Then comes the parrying mechanic. I’m not fond of parrying in Shards of Darkness and I don’t think the devs are either. There are four difficulty levels and two of them completely disable the ability to parry enemy attacks. The timing on each parry is awfully slow and takes away from the sly nature of the game as nearby enemies are hastily alerted of your presence. If you’re like me, you would much rather traverse each corridor in secrecy instead of worrying about multiple guards concentrating on your position.

On the bright side, there are numerous corners Styx can quietly tuck himself into—ranging from antique armoires to rusty oil barrels. One of the reasons Styx: Shards of Darkness redeems itself from other similar games is due to having a complex AI detection system. Most of your adversaries will remember to check inside barrels, underneath desks and even attempt to sniff you out using their heightened sense of smell. For these reasons, you’ll have to engage in a bit of the old amber-fueled sorcery in order to distract your foes and make a clean escape.

Power and Skill

Little is known about the origin of amber but Styx is highly addicted to it. As a matter of fact, amber is the main source of fuel used to perform magic in Shards of Darkness. By default, Styx has the ability to create a clone of himself and go invisible at any time. You can later upgrade these skills by adding points into the Cloning and Stealth skill trees. One of my most favored skills is called Predation and it lets Styx instantly kill an enemy walking in front of a cupboard, while you’re hiding inside. Even though you may prefer to tackle your first playthrough stealthily, there is enough reasoning to assassinate a few guards down the path, especially if you plan on scavenging the area for loot.

Without being too critical, I must admit the overall skill tree system was somewhat of a letdown. Speaking from past experiences, there has always been an abundance of excitement once you gather enough skill points to upgrade your abilities. Alas, I did not feel the same way while playing through Styx: Shards of Darkness and believe the majority of these skills feel overly tame. There are a total of five skill trees, but the majority of my points went into Stealth and Perception. Sadly I did not get a chance to experience the jaw-dropping multiplayer co-op system due to playing an early review copy, which had no active game sessions to join.

Despite the minor issues, Shards of Darkness lets you experiment with the skill tree in many ways and creates a diverse gameplay experience depending on how you play. If you decide to put most of your points in the Alchemy tree, there will be a handful of concoctions and traps at your disposal. Since you can switch up your skill points during each mission, I highly recommend exploring various tactics in order to achieve the best results possible.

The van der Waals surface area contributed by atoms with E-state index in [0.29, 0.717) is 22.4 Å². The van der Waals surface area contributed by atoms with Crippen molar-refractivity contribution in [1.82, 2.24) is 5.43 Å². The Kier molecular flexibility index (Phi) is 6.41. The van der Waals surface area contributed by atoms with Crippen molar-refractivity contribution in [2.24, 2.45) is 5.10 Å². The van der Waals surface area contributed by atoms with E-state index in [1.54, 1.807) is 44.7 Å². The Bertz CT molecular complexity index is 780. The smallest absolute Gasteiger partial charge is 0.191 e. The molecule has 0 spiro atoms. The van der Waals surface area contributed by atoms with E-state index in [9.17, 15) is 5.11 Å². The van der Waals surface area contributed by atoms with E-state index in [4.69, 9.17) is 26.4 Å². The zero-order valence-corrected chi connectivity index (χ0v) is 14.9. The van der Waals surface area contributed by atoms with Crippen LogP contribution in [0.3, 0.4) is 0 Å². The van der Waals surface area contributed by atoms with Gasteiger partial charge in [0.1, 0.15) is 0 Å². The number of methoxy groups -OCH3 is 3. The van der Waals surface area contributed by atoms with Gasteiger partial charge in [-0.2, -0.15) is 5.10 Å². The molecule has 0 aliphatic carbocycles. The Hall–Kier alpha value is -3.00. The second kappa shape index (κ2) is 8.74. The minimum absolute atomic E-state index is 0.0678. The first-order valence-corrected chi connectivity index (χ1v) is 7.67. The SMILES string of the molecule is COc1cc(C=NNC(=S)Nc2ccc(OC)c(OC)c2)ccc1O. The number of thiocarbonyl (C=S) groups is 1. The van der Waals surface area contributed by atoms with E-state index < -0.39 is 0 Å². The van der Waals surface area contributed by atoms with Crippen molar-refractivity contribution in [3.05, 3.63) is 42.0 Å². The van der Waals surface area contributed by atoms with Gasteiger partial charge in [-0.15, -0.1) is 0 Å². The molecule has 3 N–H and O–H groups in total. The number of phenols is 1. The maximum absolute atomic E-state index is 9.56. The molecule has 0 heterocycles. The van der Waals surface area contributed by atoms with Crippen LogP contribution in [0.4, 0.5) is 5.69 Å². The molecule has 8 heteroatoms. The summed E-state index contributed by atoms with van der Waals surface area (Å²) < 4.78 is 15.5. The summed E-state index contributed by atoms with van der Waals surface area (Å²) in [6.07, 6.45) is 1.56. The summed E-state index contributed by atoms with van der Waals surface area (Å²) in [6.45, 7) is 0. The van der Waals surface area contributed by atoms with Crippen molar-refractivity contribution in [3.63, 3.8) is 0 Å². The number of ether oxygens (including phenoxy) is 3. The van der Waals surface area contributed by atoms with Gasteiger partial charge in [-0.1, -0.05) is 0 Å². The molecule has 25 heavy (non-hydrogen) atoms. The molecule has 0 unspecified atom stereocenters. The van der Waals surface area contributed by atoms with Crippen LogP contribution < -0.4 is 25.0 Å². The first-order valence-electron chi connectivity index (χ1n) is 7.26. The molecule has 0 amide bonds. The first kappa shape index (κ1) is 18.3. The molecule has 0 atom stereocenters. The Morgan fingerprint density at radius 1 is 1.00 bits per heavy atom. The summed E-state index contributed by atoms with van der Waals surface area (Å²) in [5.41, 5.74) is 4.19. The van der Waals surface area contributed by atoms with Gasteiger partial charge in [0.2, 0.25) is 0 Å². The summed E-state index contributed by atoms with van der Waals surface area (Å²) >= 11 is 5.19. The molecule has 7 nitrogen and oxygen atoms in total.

Although Styx is a fairly new contender in the stealth genre, Shards of Darkness is doing a great job at laying down a modern foundation from which renowned IP’s such as Splinter Cell and Dishonored can learn from. Each level lets you diverge from the objective and open up a handful of side-quests to pursue. Stealth games should never force the player to complete missions in a linear fashion and I’m happy Shards of Darkness takes that notion seriously.

There is a certain familiarity to the formula Styx uses, but at the same time it improves oldschool stealth concepts and brings new ideas to the table. The series has come a long way from Of Orcs and Men, with its smooth animations, clever gameplay design and an assorted mix of levels. My instincts tell me the series will only improve over time, as Cyanide Studios seems highly passionate about creating a true to form stealth experience that caters to a global audience. It’s safe to say Styx: Shards of Darkness is nothing short of a spectacular stealth game that brings the genre back to its roots and I can’t wait to see where it goes from here.


PC copy provided by publisher. Also available on PS4 and Xbox One.


Box art - Styx: Shards of Darkness
Open level design works well
Gorgeous visuals crafted in Unreal Engine 4
Addictive stealth gameplay
In-depth crafting system
Superior PC performance
Styx' sense of humor
Mediocre skill tree system
Useless parry mechanic